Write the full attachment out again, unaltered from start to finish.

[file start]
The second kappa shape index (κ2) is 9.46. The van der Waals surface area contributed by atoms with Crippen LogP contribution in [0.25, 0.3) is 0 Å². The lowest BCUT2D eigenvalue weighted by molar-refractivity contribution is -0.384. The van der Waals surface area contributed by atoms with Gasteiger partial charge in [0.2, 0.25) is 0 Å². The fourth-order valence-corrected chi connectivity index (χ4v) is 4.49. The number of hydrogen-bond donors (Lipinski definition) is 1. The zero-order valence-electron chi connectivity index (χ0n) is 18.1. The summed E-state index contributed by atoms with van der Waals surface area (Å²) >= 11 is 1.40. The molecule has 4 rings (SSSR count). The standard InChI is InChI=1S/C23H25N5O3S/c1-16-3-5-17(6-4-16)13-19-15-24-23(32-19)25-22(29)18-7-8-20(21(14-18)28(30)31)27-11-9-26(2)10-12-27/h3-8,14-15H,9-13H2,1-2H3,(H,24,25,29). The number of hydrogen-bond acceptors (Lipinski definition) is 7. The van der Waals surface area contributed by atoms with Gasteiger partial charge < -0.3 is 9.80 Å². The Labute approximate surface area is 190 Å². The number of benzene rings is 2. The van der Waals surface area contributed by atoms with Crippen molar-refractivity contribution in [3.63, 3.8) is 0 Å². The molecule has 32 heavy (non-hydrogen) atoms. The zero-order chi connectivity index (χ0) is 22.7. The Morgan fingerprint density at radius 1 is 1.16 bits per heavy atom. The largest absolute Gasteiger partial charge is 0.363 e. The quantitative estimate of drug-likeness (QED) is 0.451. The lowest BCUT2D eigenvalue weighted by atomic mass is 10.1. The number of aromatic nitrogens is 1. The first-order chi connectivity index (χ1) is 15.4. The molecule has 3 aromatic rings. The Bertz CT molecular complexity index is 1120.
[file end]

The second kappa shape index (κ2) is 9.46. The van der Waals surface area contributed by atoms with Crippen LogP contribution in [0.25, 0.3) is 0 Å². The lowest BCUT2D eigenvalue weighted by molar-refractivity contribution is -0.384. The van der Waals surface area contributed by atoms with Gasteiger partial charge in [0.2, 0.25) is 0 Å². The fourth-order valence-corrected chi connectivity index (χ4v) is 4.49. The number of hydrogen-bond donors (Lipinski definition) is 1. The zero-order valence-electron chi connectivity index (χ0n) is 18.1. The summed E-state index contributed by atoms with van der Waals surface area (Å²) >= 11 is 1.40. The molecule has 4 rings (SSSR count). The standard InChI is InChI=1S/C23H25N5O3S/c1-16-3-5-17(6-4-16)13-19-15-24-23(32-19)25-22(29)18-7-8-20(21(14-18)28(30)31)27-11-9-26(2)10-12-27/h3-8,14-15H,9-13H2,1-2H3,(H,24,25,29). The number of hydrogen-bond acceptors (Lipinski definition) is 7. The van der Waals surface area contributed by atoms with Gasteiger partial charge < -0.3 is 9.80 Å². The Labute approximate surface area is 190 Å². The number of benzene rings is 2. The van der Waals surface area contributed by atoms with Crippen molar-refractivity contribution in [3.63, 3.8) is 0 Å². The molecule has 32 heavy (non-hydrogen) atoms. The zero-order chi connectivity index (χ0) is 22.7. The Morgan fingerprint density at radius 1 is 1.16 bits per heavy atom. The largest absolute Gasteiger partial charge is 0.363 e. The quantitative estimate of drug-likeness (QED) is 0.451. The lowest BCUT2D eigenvalue weighted by atomic mass is 10.1. The number of aromatic nitrogens is 1. The first-order chi connectivity index (χ1) is 15.4. The molecule has 3 aromatic rings. The Bertz CT molecular complexity index is 1120.